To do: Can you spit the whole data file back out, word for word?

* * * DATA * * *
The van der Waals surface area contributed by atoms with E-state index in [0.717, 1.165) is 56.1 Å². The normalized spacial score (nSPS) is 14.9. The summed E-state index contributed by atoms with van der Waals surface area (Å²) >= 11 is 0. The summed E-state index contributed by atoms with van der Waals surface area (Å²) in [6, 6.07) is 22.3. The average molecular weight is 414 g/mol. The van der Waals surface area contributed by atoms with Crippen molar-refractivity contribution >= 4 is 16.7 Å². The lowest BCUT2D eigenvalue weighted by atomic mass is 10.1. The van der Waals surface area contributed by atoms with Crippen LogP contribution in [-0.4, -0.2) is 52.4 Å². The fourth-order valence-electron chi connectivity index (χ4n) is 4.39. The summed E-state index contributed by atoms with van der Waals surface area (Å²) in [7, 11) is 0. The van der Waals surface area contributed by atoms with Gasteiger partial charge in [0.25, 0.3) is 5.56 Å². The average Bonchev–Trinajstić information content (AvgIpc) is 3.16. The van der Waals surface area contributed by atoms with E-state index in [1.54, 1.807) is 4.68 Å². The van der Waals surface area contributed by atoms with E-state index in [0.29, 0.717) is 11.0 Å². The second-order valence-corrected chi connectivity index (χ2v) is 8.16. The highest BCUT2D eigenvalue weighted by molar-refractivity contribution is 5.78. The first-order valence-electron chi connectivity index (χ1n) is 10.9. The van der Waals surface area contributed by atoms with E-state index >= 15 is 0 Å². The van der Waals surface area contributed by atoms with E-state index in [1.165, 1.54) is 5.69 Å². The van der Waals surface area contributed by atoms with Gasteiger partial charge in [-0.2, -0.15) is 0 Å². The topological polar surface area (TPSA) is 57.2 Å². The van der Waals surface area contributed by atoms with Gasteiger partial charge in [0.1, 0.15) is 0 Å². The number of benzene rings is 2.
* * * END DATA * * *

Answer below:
The van der Waals surface area contributed by atoms with E-state index in [0.717, 1.165) is 56.1 Å². The normalized spacial score (nSPS) is 14.9. The summed E-state index contributed by atoms with van der Waals surface area (Å²) >= 11 is 0. The summed E-state index contributed by atoms with van der Waals surface area (Å²) in [6, 6.07) is 22.3. The average molecular weight is 414 g/mol. The van der Waals surface area contributed by atoms with Crippen molar-refractivity contribution >= 4 is 16.7 Å². The lowest BCUT2D eigenvalue weighted by atomic mass is 10.1. The van der Waals surface area contributed by atoms with Crippen LogP contribution in [-0.4, -0.2) is 52.4 Å². The fourth-order valence-electron chi connectivity index (χ4n) is 4.39. The summed E-state index contributed by atoms with van der Waals surface area (Å²) in [7, 11) is 0. The van der Waals surface area contributed by atoms with Gasteiger partial charge in [0.25, 0.3) is 5.56 Å². The average Bonchev–Trinajstić information content (AvgIpc) is 3.16. The van der Waals surface area contributed by atoms with E-state index in [1.54, 1.807) is 4.68 Å². The van der Waals surface area contributed by atoms with E-state index in [0.29, 0.717) is 11.0 Å². The second-order valence-corrected chi connectivity index (χ2v) is 8.16. The highest BCUT2D eigenvalue weighted by molar-refractivity contribution is 5.78. The first-order valence-electron chi connectivity index (χ1n) is 10.9. The van der Waals surface area contributed by atoms with E-state index >= 15 is 0 Å². The van der Waals surface area contributed by atoms with E-state index in [1.165, 1.54) is 5.69 Å². The van der Waals surface area contributed by atoms with Gasteiger partial charge in [-0.2, -0.15) is 0 Å². The topological polar surface area (TPSA) is 57.2 Å². The van der Waals surface area contributed by atoms with Gasteiger partial charge in [0.1, 0.15) is 0 Å². The number of benzene rings is 2.